Yet one cannot ignore the fact that in claiming to be a corrective force and a moral voice of society, the religious sector inevitably envisaged a political role for itself. While there was a resemblance between the ethical imperative of the South African religious community and Bellah’s ethical narrative of civil religion, the modalities of operation were envisaged differently. The authors of the Declaration viewed the correction of society to take place via politics and the law. Bellah’s ethical capital was invested in the symbolic and mythic nature of American civil religion.
Whatever the religious sector expected in 1992 regarding matters of religion, it turned out to be very different when the Bill of Rights was adopted in the 1996 Constitution. According to the latter, the only power that religion could lay claim to was an appeal to the power of morality. In the Declaration, one should recall, the religious sector, in some instances, proposed itself as an alternative to the political authority vested in the state. There could be several explanations for this gap between expectation and fulfillment. It appears that the religious sector in South Africa either overestimated its own future role or that the incumbent political powers in South Africa were unwilling to concede unregulated moral authority to an unelected constituency like religious groups. In fact, South Africa’s religious sector may have lacked the foresight to prefigure what the possible role of religion would be in a modern state with a liberal, secular, and human rights-friendly Constitution. Public expressions of religious beliefs were thus constitutionally subordinated to the state and the principles of morality were to be theorized separately from the domain of politics.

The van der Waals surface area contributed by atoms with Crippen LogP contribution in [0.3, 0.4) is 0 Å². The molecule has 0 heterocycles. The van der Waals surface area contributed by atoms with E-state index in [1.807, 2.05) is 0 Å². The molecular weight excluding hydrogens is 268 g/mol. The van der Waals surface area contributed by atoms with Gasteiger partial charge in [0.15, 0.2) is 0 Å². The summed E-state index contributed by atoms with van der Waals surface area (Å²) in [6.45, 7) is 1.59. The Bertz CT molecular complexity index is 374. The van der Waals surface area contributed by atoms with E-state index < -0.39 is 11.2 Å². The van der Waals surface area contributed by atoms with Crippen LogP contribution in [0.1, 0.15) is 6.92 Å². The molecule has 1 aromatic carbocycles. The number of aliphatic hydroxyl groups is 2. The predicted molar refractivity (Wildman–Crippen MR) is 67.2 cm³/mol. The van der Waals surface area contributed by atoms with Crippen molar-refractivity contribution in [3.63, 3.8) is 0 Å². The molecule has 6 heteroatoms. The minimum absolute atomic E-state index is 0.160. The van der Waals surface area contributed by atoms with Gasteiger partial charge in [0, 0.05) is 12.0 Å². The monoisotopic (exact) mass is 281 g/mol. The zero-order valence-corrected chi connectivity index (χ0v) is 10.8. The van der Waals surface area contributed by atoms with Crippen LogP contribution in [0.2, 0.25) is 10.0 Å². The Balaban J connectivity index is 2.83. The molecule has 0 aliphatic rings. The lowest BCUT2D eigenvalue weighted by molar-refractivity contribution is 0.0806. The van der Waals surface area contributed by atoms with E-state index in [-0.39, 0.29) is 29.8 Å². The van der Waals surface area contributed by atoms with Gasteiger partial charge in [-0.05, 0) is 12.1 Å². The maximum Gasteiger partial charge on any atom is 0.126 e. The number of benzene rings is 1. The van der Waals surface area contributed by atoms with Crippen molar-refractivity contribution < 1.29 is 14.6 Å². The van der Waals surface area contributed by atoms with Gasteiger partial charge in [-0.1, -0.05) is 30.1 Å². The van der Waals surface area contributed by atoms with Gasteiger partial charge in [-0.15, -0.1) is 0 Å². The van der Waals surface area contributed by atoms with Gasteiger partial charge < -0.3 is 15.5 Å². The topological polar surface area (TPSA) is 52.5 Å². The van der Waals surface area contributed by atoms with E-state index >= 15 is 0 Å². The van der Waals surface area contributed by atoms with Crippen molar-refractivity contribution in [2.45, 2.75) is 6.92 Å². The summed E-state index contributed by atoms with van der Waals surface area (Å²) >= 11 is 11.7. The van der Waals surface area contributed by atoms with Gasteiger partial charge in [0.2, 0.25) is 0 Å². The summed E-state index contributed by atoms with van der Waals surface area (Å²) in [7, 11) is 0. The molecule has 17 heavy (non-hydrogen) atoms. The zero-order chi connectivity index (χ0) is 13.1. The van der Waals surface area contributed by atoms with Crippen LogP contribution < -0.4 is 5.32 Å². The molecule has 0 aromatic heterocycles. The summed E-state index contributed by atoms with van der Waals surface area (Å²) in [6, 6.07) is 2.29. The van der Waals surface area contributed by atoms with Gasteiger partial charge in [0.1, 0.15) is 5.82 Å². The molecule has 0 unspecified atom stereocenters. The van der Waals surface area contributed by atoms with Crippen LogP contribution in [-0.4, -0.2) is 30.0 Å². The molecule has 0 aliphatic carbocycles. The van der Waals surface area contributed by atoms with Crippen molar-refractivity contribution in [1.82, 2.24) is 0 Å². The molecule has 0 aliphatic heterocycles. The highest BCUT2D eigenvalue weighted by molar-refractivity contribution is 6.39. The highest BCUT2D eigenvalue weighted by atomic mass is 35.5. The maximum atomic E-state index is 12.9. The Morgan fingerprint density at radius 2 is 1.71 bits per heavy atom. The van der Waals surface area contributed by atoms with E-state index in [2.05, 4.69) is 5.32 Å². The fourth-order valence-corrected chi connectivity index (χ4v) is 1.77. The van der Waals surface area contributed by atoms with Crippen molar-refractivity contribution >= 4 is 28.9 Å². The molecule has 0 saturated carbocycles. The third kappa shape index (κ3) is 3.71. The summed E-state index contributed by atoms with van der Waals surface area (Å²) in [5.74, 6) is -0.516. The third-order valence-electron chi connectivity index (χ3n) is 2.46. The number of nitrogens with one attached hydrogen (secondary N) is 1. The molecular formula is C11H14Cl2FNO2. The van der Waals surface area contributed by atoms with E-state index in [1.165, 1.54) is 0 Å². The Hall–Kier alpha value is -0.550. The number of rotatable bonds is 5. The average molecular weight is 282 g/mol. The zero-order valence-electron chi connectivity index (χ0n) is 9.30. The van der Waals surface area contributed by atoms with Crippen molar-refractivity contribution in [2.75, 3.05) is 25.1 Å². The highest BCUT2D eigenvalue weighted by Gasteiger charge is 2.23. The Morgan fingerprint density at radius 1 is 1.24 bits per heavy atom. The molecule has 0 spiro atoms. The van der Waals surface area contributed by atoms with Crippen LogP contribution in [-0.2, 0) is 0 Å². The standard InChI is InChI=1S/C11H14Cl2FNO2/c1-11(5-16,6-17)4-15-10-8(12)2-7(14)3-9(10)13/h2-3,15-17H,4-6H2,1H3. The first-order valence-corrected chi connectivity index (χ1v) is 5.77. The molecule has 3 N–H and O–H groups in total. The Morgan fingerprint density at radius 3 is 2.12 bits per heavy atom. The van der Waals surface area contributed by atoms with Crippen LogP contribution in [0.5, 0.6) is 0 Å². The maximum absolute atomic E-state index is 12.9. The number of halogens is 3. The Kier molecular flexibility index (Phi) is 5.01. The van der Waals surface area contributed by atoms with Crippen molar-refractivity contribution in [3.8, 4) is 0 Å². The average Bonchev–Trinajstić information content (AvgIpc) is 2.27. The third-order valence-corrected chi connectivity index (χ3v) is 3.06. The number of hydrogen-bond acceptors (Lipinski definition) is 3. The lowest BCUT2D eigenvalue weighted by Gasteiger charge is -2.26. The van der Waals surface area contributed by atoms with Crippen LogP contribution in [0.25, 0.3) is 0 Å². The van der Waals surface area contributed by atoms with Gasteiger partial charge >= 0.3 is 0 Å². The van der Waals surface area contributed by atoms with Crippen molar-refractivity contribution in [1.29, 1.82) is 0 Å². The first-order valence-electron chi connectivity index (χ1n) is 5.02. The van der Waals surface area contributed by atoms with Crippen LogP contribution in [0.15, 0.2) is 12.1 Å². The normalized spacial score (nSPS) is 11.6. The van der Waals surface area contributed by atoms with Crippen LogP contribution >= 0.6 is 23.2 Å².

The upshot of the South African experience is that religion is not disengaged from the public sphere and there is no Jeffersonian wall of separation between religion and state. If and when religion does engage in public policy, it is subject to regulation and must conform to constitutional tests of equality, justice, and freedom. If one were to test Bellah’s civil religion thesis in South Africa, then I would say that the tolerance that he seeks is promoted primarily by the South African Constitution. Constitutionally protected “civil religion” in post-apartheid South Africa affords religious communities multiple opportunities to bring religion into the public domain, provided, of course, that religious practices do not discriminate against other religious communities or the values of the general citizenry. In fact, at a meta-level, South Africa’s version of “civil religion” is constituted by the secular values of human dignity, equality and freedom. But unlike Bellah’s model, South African “civil religion” is driven by a secular constitutional order: sacred, but non-theistic.